Tarshah has already missed an entire semester of classes, which he will have to make up for - but he also faces the very real possibility of repeated detention, which could further derail his education.
“Socially, it is hard to see your friends all graduating while you are still behind,” Masoud explained.
“Some students might find it more difficult to go back to the same level of activism after their release, because they don’t want to miss another semester” Kayed concurred. “But that doesn’t mean they won’t be arrested again. Once you have been arrested, you can be arrested anytime afterwards.”
‘Nowhere is safe’
The most dramatic arrest occurred in March 2018, when undercover Israeli forces - also known as mustarabin for disguising themselves as Palestinians - entered the Birzeit campus to abduct student council president Omar Kiswani.
“At first I thought it was a fight,” said Masoud, who witnessed the incident. “Then they pulled out their weapons and I understood they were Israeli soldiers, not students.”
“Our immediate reaction was to rush to all entrances of the campus and block them to prevent more soldiers from breaking in,” fellow eyewitness Hazem Aweidat said. “They finally reached the main entrance, threatening students away with their weapons, got into a car with Omar and left.”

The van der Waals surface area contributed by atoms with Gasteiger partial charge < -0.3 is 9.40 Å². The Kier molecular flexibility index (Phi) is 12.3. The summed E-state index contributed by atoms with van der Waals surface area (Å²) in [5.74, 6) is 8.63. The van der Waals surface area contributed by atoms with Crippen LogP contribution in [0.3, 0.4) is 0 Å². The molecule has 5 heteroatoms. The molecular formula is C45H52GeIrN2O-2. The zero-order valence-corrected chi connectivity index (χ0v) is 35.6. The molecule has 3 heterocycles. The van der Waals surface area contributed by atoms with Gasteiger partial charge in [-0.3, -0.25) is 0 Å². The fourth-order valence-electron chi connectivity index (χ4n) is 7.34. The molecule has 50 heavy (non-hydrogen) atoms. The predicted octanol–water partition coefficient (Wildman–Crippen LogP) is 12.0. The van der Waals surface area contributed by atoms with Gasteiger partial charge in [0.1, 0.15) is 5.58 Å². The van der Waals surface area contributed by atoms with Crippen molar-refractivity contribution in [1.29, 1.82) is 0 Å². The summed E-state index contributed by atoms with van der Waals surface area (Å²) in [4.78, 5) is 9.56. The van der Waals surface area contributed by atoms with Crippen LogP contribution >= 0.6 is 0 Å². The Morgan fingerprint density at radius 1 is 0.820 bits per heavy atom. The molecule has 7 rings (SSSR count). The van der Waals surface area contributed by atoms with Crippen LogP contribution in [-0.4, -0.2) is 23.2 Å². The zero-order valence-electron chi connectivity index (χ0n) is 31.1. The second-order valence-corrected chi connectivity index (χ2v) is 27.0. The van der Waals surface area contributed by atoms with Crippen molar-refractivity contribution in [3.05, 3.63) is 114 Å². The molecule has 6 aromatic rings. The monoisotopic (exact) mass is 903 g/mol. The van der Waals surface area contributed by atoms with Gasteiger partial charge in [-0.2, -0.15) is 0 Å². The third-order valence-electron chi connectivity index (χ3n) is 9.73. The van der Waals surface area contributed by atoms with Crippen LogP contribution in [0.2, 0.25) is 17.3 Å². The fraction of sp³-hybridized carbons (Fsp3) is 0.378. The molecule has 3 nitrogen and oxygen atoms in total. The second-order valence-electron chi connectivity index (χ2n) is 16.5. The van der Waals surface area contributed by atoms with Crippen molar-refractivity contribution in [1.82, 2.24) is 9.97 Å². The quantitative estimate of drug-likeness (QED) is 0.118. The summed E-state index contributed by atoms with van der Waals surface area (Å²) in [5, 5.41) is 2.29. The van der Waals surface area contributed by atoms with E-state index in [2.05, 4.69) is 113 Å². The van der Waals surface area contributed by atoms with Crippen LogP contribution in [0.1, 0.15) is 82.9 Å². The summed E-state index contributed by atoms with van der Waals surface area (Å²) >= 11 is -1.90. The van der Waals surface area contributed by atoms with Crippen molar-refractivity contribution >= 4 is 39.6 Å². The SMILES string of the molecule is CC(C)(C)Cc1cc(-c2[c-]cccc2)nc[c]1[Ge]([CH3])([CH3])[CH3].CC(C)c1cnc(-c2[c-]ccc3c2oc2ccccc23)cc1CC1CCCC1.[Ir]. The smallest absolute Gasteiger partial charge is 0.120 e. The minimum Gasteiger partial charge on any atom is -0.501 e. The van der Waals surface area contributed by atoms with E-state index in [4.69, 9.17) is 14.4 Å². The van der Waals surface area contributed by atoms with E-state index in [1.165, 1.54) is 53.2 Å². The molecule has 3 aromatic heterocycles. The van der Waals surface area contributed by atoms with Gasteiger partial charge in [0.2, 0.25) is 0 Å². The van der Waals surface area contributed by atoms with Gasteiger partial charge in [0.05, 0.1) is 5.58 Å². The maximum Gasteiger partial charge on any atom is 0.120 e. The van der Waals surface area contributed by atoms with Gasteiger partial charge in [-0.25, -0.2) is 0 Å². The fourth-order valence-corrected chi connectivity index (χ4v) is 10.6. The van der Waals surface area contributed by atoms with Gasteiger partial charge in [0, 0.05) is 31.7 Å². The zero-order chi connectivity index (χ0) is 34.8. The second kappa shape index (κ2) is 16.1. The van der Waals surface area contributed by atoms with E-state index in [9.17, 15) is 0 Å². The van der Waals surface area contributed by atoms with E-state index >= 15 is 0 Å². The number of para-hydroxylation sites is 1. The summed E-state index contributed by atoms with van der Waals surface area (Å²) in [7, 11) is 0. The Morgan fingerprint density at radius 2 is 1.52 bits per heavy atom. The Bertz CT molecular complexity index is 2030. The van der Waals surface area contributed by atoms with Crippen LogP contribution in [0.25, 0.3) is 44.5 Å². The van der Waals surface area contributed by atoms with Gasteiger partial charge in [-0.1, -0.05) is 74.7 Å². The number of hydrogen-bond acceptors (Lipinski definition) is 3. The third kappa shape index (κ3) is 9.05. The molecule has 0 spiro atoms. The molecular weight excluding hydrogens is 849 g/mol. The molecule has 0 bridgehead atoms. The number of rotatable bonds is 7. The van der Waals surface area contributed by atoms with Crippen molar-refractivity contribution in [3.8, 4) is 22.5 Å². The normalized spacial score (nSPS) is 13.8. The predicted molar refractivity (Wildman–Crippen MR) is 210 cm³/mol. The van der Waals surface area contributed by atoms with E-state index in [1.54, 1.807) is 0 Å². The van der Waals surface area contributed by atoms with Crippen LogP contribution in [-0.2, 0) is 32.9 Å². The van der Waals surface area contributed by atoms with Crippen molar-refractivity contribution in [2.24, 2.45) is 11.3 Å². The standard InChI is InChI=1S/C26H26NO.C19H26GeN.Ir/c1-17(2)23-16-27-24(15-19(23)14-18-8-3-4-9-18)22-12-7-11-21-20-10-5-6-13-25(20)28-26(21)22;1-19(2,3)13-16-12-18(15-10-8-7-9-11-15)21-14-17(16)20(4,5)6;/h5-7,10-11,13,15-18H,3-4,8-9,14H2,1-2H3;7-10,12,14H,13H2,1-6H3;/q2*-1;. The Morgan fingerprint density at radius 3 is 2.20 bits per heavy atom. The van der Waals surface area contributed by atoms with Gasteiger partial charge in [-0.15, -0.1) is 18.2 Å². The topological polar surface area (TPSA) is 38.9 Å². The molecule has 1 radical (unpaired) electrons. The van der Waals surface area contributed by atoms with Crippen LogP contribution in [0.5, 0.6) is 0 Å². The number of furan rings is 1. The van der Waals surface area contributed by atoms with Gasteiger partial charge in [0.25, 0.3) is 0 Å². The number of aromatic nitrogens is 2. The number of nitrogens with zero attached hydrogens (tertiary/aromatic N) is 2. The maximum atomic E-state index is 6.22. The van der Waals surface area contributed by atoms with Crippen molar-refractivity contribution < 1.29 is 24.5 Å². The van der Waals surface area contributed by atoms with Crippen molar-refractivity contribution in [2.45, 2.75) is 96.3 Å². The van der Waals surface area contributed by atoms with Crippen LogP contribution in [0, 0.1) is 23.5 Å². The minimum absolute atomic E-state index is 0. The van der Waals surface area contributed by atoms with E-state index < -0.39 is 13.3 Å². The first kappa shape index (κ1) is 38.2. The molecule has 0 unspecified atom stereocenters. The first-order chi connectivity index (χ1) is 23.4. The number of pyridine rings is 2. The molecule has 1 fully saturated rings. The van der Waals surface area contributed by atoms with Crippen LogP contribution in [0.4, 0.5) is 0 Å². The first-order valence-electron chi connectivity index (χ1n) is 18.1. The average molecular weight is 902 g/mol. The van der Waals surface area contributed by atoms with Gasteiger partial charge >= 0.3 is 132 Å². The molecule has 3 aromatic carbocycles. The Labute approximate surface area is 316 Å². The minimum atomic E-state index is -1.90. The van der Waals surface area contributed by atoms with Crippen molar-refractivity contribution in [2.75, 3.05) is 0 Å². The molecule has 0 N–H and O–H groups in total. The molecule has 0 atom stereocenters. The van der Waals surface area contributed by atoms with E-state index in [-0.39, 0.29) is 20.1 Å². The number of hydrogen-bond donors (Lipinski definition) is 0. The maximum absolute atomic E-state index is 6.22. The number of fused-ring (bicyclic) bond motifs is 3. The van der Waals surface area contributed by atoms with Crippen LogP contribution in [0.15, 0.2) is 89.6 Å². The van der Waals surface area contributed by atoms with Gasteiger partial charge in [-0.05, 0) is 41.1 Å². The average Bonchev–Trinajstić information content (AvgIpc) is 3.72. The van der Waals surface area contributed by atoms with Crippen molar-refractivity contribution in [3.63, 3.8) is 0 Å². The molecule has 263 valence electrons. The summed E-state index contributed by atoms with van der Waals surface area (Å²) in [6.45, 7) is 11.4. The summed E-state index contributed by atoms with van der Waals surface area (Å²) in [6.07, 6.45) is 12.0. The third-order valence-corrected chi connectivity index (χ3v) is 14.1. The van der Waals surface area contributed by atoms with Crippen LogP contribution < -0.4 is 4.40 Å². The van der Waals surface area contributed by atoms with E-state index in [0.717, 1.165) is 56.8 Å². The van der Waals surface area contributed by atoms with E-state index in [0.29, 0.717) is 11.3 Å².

While Kiswani’s detention in broad daylight attracted plenty of media attention to the case, Aweidat highlighted that university campuses have long been vulnerable to raids by Israeli security forces.
“The campus is not more important than our homes,” he said. “When it is raided, we feel anger, but if we see it as an abnormality we might forget that we are in an occupied country, where nowhere is safe.”
The threat to students goes beyond raids by undercover soldiers. Al-Quds University in the West Bank town of Abu Dis near Jerusalem is one of the places that has suffered from numerous direct, open daylight incursions by Israeli armed forces on campus.
According to the university’s legal centre, 25 of its students were arrested by Israel during the last semester alone.
The campus’ location near the Israeli separation wall makes it more vulnerable to raids, former Al-Quds University student council member Mohammad Abu Shbak told MEE.
“When students demonstrate following the arrest of one of their own, they tend to march towards the wall,” he explained. “Israeli soldiers then suppress the demonstration, break in on campus tearing down doors and fire tear gas and rubber-coated bullets inside the campus.”
For Abu Shbak, another factor comes into play: “The occupation targets this university because it is the only Palestinian one in the Jerusalem region. They don’t want any Palestinian student activity around Jerusalem.”
Abu Shbak recalled the first incursion he witnessed.
“I was in the students’ council office when I smelt tear gas and heard people running in panic. We split into groups; some went to block entrances, some to help evacuate students and teachers, others tried to secure cars and buses to help people go home,” he said. “It lasted for almost an hour before the soldiers left, leaving chaos behind.”